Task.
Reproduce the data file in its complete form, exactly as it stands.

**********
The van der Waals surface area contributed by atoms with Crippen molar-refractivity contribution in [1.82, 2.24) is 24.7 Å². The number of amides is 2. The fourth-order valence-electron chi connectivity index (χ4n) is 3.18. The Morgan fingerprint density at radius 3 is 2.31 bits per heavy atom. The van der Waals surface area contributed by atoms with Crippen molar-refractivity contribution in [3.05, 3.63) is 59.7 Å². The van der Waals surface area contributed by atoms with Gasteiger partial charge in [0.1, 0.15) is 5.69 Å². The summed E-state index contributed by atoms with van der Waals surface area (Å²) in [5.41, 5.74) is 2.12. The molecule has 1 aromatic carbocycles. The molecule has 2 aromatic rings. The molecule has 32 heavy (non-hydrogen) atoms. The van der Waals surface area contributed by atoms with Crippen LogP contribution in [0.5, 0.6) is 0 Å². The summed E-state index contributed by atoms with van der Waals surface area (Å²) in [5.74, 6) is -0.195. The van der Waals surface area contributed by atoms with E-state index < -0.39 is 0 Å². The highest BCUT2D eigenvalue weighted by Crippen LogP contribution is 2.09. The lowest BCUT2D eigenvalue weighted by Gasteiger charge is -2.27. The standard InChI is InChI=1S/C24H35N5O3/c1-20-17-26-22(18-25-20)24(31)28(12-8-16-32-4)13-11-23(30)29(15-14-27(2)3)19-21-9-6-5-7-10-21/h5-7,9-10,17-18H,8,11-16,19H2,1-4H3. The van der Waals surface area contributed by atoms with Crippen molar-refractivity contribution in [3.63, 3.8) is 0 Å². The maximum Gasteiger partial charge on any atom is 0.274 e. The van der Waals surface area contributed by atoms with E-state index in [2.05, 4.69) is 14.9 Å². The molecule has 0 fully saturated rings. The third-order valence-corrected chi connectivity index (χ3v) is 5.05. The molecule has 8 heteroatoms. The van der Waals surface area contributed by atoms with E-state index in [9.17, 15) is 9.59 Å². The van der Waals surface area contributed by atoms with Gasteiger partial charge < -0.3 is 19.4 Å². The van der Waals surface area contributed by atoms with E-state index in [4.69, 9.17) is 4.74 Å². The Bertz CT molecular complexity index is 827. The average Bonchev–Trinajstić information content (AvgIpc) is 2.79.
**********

The van der Waals surface area contributed by atoms with Crippen molar-refractivity contribution in [1.82, 2.24) is 24.7 Å². The number of amides is 2. The fourth-order valence-electron chi connectivity index (χ4n) is 3.18. The Morgan fingerprint density at radius 3 is 2.31 bits per heavy atom. The van der Waals surface area contributed by atoms with Crippen molar-refractivity contribution in [3.05, 3.63) is 59.7 Å². The van der Waals surface area contributed by atoms with Gasteiger partial charge in [0.1, 0.15) is 5.69 Å². The summed E-state index contributed by atoms with van der Waals surface area (Å²) in [5.41, 5.74) is 2.12. The molecule has 1 aromatic carbocycles. The molecule has 2 aromatic rings. The molecule has 32 heavy (non-hydrogen) atoms. The van der Waals surface area contributed by atoms with Crippen LogP contribution in [0.5, 0.6) is 0 Å². The summed E-state index contributed by atoms with van der Waals surface area (Å²) in [5.74, 6) is -0.195. The van der Waals surface area contributed by atoms with E-state index < -0.39 is 0 Å². The highest BCUT2D eigenvalue weighted by Crippen LogP contribution is 2.09. The lowest BCUT2D eigenvalue weighted by Gasteiger charge is -2.27. The standard InChI is InChI=1S/C24H35N5O3/c1-20-17-26-22(18-25-20)24(31)28(12-8-16-32-4)13-11-23(30)29(15-14-27(2)3)19-21-9-6-5-7-10-21/h5-7,9-10,17-18H,8,11-16,19H2,1-4H3. The van der Waals surface area contributed by atoms with Crippen molar-refractivity contribution in [3.63, 3.8) is 0 Å². The maximum Gasteiger partial charge on any atom is 0.274 e. The van der Waals surface area contributed by atoms with E-state index in [2.05, 4.69) is 14.9 Å². The molecule has 0 fully saturated rings. The third-order valence-corrected chi connectivity index (χ3v) is 5.05. The molecule has 8 heteroatoms. The van der Waals surface area contributed by atoms with E-state index in [9.17, 15) is 9.59 Å². The van der Waals surface area contributed by atoms with Gasteiger partial charge < -0.3 is 19.4 Å². The van der Waals surface area contributed by atoms with E-state index in [4.69, 9.17) is 4.74 Å². The Bertz CT molecular complexity index is 827. The average Bonchev–Trinajstić information content (AvgIpc) is 2.79.